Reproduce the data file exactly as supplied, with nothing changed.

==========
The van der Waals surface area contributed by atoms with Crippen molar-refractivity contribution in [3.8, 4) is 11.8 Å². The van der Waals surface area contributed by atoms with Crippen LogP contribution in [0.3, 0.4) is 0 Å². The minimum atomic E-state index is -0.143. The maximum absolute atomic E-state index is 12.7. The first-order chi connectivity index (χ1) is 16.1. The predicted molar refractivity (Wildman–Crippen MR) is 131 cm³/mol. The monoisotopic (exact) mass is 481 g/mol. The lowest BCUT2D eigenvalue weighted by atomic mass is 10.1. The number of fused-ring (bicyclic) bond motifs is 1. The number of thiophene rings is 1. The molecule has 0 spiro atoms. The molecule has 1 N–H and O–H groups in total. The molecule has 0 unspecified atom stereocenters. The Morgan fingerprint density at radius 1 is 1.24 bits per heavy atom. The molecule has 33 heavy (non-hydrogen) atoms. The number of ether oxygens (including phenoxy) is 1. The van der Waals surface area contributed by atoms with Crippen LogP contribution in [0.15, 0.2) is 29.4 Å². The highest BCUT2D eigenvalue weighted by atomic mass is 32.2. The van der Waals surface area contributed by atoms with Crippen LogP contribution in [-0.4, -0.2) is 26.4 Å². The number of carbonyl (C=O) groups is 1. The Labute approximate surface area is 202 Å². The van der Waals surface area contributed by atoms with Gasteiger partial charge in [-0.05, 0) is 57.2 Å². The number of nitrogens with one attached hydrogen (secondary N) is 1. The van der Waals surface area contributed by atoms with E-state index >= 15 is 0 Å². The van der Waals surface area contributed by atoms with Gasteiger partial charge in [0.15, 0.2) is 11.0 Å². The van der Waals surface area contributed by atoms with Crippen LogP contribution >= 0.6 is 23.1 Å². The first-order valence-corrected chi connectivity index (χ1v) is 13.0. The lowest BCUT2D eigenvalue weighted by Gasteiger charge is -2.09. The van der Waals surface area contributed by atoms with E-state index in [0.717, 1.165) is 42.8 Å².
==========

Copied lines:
The van der Waals surface area contributed by atoms with Crippen molar-refractivity contribution in [3.8, 4) is 11.8 Å². The van der Waals surface area contributed by atoms with Crippen LogP contribution in [0.3, 0.4) is 0 Å². The minimum atomic E-state index is -0.143. The maximum absolute atomic E-state index is 12.7. The first-order chi connectivity index (χ1) is 16.1. The predicted molar refractivity (Wildman–Crippen MR) is 131 cm³/mol. The monoisotopic (exact) mass is 481 g/mol. The lowest BCUT2D eigenvalue weighted by atomic mass is 10.1. The number of fused-ring (bicyclic) bond motifs is 1. The number of thiophene rings is 1. The molecule has 0 spiro atoms. The molecule has 1 N–H and O–H groups in total. The molecule has 0 unspecified atom stereocenters. The Morgan fingerprint density at radius 1 is 1.24 bits per heavy atom. The molecule has 33 heavy (non-hydrogen) atoms. The number of ether oxygens (including phenoxy) is 1. The van der Waals surface area contributed by atoms with Crippen LogP contribution in [0.15, 0.2) is 29.4 Å². The highest BCUT2D eigenvalue weighted by atomic mass is 32.2. The van der Waals surface area contributed by atoms with Crippen LogP contribution in [-0.4, -0.2) is 26.4 Å². The number of carbonyl (C=O) groups is 1. The Labute approximate surface area is 202 Å². The van der Waals surface area contributed by atoms with Gasteiger partial charge in [-0.05, 0) is 57.2 Å². The number of nitrogens with one attached hydrogen (secondary N) is 1. The van der Waals surface area contributed by atoms with E-state index >= 15 is 0 Å². The van der Waals surface area contributed by atoms with Gasteiger partial charge in [0.15, 0.2) is 11.0 Å². The van der Waals surface area contributed by atoms with Crippen LogP contribution >= 0.6 is 23.1 Å². The first-order valence-corrected chi connectivity index (χ1v) is 13.0. The lowest BCUT2D eigenvalue weighted by Gasteiger charge is -2.09. The van der Waals surface area contributed by atoms with E-state index in [0.717, 1.165) is 42.8 Å².